More distressingly, in our capitol city, traffic fatalities far outpaced the national and statewide averages. 135 people were killed in Indianapolis traffic accidents in 2020, an over 30% increase from 20192. This comes as state and local law enforcement agencies across Indiana have had to reallocate resources away from traffic enforcement to handle the increase in criminal activity that we’ve seen across the country. In 2007, for example, our partners at the Indianapolis Metropolitan Police Department had around 50 officers dedicated to traffic patrols. That year, they wrote more than 37,000 tickets. While that number has gone down, we have seen a corresponding increase in collisions, injuries, and fatalities[3].

While the data plainly shows the seriousness of this issue, it belies the full scope of the problem. For every traffic fatality, there are over 100 accidents that cause an injury serious enough to require medical attention (over 4 million each year in the U.S.)[4]. Our already overtaxed hospitals, our insurance premiums, and most importantly, our families, are feeling the full brunt of this dramatic increase in reckless driving.

Clearly, there needs to be a hard reset in how Hoosiers and visitors to our state are expected to drive. Our understanding is that there is around $350 million in Coronavirus Relief Funds (CVRF) that need to be expended by the end of the 2021. We are proposing that a portion of these “use-it-or-lose-it” monies be allocated from the CVRF to help law enforcement agencies pay for overtime for officers working traffic enforcement details. We believe this money should be made available to the Indiana State Police, but also that local agencies be permitted to apply for dollars without a match requirement. Additionally, some portion of the funds should be made available to county prosecutors to ease in handling the additional workload they would likely experience.

There is recent precedent for such action. Our most recent budget appropriated American Rescue Plan (ARP) dollars to body cams for the brave women and men of ISP, and created a grant program for local law enforcement agencies to purchase body cams, as well. Similarly, ARP dollars were rightfully used to provide hazard pay to our dedicated Troopers and Corrections Officers.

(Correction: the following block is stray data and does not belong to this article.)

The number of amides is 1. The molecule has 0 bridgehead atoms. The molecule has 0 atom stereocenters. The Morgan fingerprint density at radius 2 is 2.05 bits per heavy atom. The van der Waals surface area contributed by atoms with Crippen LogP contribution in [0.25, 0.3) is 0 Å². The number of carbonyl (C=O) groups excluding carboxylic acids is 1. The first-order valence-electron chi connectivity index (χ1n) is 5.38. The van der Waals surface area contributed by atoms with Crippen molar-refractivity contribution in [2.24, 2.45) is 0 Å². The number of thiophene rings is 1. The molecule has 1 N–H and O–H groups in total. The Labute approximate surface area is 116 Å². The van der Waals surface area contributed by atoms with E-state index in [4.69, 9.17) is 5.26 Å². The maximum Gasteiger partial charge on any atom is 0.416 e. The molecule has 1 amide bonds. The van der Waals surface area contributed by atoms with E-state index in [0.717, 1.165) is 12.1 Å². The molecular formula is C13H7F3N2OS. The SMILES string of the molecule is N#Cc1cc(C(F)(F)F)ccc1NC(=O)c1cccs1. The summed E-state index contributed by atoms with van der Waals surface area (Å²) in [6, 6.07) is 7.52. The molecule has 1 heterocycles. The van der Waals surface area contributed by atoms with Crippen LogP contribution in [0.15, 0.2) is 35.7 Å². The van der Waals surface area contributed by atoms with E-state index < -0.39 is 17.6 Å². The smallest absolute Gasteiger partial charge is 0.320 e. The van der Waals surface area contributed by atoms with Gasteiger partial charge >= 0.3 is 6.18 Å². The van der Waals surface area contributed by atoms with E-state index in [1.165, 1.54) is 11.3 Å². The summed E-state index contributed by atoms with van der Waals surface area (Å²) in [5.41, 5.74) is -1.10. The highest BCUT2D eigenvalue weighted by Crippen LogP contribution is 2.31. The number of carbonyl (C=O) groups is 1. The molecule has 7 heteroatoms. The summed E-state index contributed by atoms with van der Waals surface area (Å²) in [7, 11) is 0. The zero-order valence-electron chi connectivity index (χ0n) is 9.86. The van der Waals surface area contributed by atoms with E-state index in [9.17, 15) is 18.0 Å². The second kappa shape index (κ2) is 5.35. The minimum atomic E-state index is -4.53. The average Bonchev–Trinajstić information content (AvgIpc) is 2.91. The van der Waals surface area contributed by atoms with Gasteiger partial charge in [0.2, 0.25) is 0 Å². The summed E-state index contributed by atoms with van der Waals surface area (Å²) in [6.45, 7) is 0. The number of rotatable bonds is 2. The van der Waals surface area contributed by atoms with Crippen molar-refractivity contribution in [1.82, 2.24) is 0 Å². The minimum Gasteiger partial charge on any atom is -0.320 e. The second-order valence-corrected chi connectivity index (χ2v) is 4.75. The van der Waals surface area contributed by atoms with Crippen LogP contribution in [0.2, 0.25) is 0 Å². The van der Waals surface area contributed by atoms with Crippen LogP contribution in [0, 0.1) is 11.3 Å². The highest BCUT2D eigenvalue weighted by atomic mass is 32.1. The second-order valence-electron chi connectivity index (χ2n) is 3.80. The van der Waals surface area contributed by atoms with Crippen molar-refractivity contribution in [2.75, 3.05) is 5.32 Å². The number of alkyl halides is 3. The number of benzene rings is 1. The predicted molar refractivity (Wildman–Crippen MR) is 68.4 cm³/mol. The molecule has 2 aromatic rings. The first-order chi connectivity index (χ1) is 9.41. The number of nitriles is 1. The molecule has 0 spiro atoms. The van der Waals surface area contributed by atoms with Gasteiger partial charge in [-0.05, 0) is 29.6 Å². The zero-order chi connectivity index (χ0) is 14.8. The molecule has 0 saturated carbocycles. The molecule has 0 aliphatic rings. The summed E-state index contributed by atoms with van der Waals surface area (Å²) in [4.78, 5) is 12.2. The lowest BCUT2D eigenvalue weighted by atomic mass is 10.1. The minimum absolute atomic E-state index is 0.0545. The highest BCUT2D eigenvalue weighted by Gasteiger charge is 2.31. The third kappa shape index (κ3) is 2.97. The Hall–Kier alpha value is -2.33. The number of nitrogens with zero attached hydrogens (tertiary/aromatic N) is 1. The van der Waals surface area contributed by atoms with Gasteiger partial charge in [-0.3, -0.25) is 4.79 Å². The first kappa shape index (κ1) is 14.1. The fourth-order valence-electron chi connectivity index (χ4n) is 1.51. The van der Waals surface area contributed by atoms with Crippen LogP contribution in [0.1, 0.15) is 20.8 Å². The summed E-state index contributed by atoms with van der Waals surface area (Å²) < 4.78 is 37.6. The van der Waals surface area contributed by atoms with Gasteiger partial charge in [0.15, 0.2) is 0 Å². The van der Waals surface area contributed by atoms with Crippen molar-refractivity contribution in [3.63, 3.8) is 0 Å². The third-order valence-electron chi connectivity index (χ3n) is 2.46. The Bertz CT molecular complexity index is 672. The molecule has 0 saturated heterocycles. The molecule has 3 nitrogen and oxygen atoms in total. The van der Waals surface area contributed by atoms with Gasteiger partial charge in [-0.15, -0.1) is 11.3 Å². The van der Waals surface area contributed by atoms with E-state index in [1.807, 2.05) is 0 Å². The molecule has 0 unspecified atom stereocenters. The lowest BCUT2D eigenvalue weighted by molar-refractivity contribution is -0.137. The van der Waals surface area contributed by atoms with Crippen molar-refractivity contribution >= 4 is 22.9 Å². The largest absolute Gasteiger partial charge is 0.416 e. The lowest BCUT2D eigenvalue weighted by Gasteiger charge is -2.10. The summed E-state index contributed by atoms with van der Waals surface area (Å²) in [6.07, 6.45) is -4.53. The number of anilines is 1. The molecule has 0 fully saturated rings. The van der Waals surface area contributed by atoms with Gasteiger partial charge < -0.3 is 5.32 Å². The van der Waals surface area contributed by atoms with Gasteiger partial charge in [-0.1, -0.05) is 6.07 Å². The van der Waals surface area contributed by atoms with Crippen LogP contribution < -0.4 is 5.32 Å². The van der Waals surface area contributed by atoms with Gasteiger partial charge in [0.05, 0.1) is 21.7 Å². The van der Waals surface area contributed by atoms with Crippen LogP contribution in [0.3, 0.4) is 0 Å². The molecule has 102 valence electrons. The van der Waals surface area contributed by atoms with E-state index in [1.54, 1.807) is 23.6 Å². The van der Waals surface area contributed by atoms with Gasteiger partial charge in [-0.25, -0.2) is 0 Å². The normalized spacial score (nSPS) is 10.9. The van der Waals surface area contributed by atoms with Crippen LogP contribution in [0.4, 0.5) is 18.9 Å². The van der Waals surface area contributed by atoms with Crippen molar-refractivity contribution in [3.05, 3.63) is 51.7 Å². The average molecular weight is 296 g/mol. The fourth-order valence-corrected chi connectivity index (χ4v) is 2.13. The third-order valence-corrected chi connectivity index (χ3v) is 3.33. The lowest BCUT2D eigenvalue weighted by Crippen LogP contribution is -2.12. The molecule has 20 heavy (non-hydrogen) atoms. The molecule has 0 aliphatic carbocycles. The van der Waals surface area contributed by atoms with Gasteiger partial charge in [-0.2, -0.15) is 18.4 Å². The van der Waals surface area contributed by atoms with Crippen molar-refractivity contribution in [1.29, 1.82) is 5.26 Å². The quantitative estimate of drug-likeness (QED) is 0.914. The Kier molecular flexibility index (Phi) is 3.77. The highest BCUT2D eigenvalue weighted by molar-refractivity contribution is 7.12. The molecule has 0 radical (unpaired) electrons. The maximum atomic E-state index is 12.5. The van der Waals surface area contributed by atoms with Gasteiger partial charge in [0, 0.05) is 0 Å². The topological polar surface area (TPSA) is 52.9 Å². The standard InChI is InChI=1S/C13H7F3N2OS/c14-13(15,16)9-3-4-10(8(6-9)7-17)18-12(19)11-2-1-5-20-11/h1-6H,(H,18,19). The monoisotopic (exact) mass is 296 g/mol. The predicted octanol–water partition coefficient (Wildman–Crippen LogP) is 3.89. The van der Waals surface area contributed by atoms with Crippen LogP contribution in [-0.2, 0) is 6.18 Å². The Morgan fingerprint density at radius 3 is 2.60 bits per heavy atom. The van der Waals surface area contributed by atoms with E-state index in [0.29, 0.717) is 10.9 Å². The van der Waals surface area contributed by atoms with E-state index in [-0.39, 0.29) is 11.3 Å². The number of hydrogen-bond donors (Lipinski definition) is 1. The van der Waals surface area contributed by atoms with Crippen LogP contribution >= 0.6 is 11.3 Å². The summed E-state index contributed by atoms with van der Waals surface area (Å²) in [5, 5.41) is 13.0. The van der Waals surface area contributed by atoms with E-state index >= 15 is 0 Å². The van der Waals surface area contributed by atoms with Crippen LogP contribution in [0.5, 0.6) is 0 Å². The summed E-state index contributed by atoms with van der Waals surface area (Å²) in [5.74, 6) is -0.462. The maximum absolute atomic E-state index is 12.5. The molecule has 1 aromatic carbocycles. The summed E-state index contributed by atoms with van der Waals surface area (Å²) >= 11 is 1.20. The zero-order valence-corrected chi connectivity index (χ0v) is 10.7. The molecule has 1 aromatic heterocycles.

All data indicates that the situation on our roads is directly caused by conditions related to the pandemic. Surely, if body cams, stab vests, and hazard pay are allowable expenditures under CARES and ARP rules, a reckless driving abatement program would be, as well.

The proposal outlined in this letter is supported by the Indiana Sheriffs’ Association, the Indiana State Fraternal Order of Police, the Indiana Association of Chiefs of Police, and prosecutors across our state. These organizations represent police executives and the brave Hoosiers that protect our communities, most of whom want to do even more to prevent this issue, but simply find themselves and their agencies lacking the resources.

We know that, like us, you take seriously your obligation to protect the lives and property of Hoosiers. We also recognize the creation of such a fund is not a simple or quick process. However, we believe that the issue is serious enough, pressing enough, and fixable enough to warrant this immediate attention. While we stand ready to assist you in any way we can, our understanding is that the appropriation of remaining CARES Act dollars is at your sole discretion.

We sincerely appreciate your consideration and would be happy to discuss this issue and our proposed solution in more detail with you or members of your staff, and representatives from the organizations listed above, in the near future.

In Service,

Mitch Gore                                                           Blake Johnson
State Representative                                          State Representative
House District 89                                                House District 100